If your child asks for help, respond with open-ended questions that prompt them to think of that next step themself. Help them walk through the process and arrive at the solution themselves rather than offer the solution or provide the answer yourself. 

Some good responses to keep in your back pocket:

  • “I don’t know. Why do you think _____?”
  • “Is there anything you could use to help you with that?”
  • “What’s another way to do that?”
  • “Show me.”

Sometimes creativity is about patterns and symmetry or color and lines. Other times it’s about answers and questions and making mistakes. When children are exposed to a variety of opportunities to think creatively, we all benefit.

Additional Resources:

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Eat the CAKE! The Importance of the Montessori Kindergarten Experience.

So you made the hard decision: you found a Montessori program that you love! You’re happy, your child is happy, everyone can settle down and enjoy the ride, right? Not so fast! There’s a big decision coming up. It seems far away at first, because — c’mon — one milestone at a time, please! But, sooner than you’d like to face it, it will be here: it’s time to think about kindergarten. The Montessori kindergarten experience is unique and, before you dismiss it (because, public school is FREE!) take the time to understand what is actually happening during this final year in an authentic Montessori program.

The Montessori kindergarten year, is a big one. If we think of preschool as the gathering of ingredients, and pre-k as the mixing of ingredients, then we can liken kindergarten to putting the pan into the oven and pulling out a CAKE! 

The Three-Year Cycle

Dr. Montessori identified four distinct periods of growth, called the Planes of Development. They are approximately 0-6 years, 6-12 years, 12-18 years, and 18-24 years. Within each six year period, there are two, three-year cycles and they can be roughly summed up with the familiar concept of “beginner, intermediate, and advanced.”

The basic concept is that we move through cycles of development, building upon, and perfecting, that which came before. And every few years, we start out again as a beginner in a new phase of development. We do that over and over again until our adult brains are fully developed. And even then, if we’re doing it right, we keep learning, growing, as we age.

In a Montessori preschool program, the 3 to 6 age range is evident in our mixed-age classrooms. Those children are experiencing their three-year cycle together in the following ways:

  • Beginner 
    • The preschool year, from age 3 to 4. 
    • Lots of new information, lots of new experiences, lots to see and do.
    • Attention is largely inward; self-focused
    • Looks up to older peers, as one would an older sibling
    • Learns through hands-on experience and observation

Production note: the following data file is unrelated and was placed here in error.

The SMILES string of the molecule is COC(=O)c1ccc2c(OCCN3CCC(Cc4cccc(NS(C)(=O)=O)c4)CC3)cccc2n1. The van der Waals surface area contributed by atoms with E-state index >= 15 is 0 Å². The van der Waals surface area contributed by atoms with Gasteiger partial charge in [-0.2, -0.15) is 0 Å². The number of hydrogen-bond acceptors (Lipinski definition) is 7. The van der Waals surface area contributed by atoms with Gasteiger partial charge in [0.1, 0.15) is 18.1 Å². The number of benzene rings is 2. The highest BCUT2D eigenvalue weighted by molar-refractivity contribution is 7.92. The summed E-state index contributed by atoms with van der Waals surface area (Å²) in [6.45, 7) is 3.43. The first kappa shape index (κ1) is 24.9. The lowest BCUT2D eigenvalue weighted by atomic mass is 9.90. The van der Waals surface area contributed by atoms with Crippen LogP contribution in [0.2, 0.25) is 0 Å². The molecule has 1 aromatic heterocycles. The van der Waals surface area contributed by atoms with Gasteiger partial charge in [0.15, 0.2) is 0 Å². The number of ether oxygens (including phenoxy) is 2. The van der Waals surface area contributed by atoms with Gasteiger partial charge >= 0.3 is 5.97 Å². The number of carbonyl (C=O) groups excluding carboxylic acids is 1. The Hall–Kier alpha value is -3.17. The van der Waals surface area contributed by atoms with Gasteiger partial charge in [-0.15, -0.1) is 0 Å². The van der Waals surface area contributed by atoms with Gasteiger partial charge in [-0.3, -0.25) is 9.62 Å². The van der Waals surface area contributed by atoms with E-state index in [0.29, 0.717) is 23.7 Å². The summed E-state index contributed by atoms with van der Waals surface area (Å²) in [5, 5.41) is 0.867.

• Intermediate
    • The pre-kindergarten year, from age 4 to 5. 
    • Taking that foundation of information and making sense of it. 
    • Learning to organize and create order 
    • Strengthening bonds with peers, finding their “place” in the classroom environment
    • Learns through experimentation and observation
  • Advanced
    • The kindergarten year, from age 5 to 6. 
    • Emphasis on practice, refinement, and mastery
    • Adopts the role of Leader in the classroom and among peers
    • Builds confidence
    • Develops strong peer bonds, relates comfortably to teachers and adults
    • Attention turns outwards 
    • Develops interest in and begins to understand more larger matters relating to our world
    • Learns through teaching, experiencing, reflecting, and talking — lots and lots of talking!

It All Comes Together

Montessori is a sequential program that moves from concrete to abstract; from simple to complex. This can most easily be seen in the math and language materials, where a foundation is first laid and then built upon, but it exists throughout the classroom.  Children spend two years experimenting and discovering. Kindergarten is where they master what they have only just begun to learn. 

By the end of the Montessori kindergarten year it is not uncommon for children to be reading and doing complex math operations. They might be bringing home creative writing stories or booklets filled with math facts. This doesn’t just happen simply because they are in kindergarten. It happens because two years of work has come before it. 

Two years of counting, sorting, and hands-on experience with math: numerals, quantities, thousands, hundreds, tens, units, and more! Not to mention two years of sounds, letters, tracking from left to right (the entire classroom and all lessons are organized this way), and a language-rich environment. Montessori kindergarteners are writers and readers and math lovers!

There are the Practical Life activities (scrubbing, polishing, pouring, sewing) that have instilled the importance of organization, completing multi-step activities, and attention to detail. And the Sensorial materials that have trained their eyes to discern slight variances in shape, color, size, texture, and even smell and sound.